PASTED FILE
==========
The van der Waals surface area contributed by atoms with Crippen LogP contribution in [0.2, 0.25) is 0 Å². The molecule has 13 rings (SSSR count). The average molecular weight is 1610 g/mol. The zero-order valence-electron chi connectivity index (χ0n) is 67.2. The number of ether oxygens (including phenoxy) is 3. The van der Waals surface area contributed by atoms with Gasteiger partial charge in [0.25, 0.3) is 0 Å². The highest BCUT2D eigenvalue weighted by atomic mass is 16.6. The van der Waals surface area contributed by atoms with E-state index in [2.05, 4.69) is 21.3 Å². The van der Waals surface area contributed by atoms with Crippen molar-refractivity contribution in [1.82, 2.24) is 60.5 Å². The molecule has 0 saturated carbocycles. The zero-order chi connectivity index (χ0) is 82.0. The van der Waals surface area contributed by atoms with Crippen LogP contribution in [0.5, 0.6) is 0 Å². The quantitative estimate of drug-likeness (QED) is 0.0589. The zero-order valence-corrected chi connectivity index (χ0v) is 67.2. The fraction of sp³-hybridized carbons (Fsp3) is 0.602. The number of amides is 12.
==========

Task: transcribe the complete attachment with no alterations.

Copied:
The van der Waals surface area contributed by atoms with Crippen LogP contribution in [0.2, 0.25) is 0 Å². The molecule has 13 rings (SSSR count). The average molecular weight is 1610 g/mol. The zero-order valence-electron chi connectivity index (χ0n) is 67.2. The number of ether oxygens (including phenoxy) is 3. The van der Waals surface area contributed by atoms with Gasteiger partial charge in [0.25, 0.3) is 0 Å². The highest BCUT2D eigenvalue weighted by atomic mass is 16.6. The van der Waals surface area contributed by atoms with E-state index in [2.05, 4.69) is 21.3 Å². The van der Waals surface area contributed by atoms with Crippen molar-refractivity contribution in [1.82, 2.24) is 60.5 Å². The molecule has 0 saturated carbocycles. The zero-order chi connectivity index (χ0) is 82.0. The van der Waals surface area contributed by atoms with Crippen LogP contribution in [0.5, 0.6) is 0 Å². The quantitative estimate of drug-likeness (QED) is 0.0589. The zero-order valence-corrected chi connectivity index (χ0v) is 67.2. The fraction of sp³-hybridized carbons (Fsp3) is 0.602. The number of amides is 12.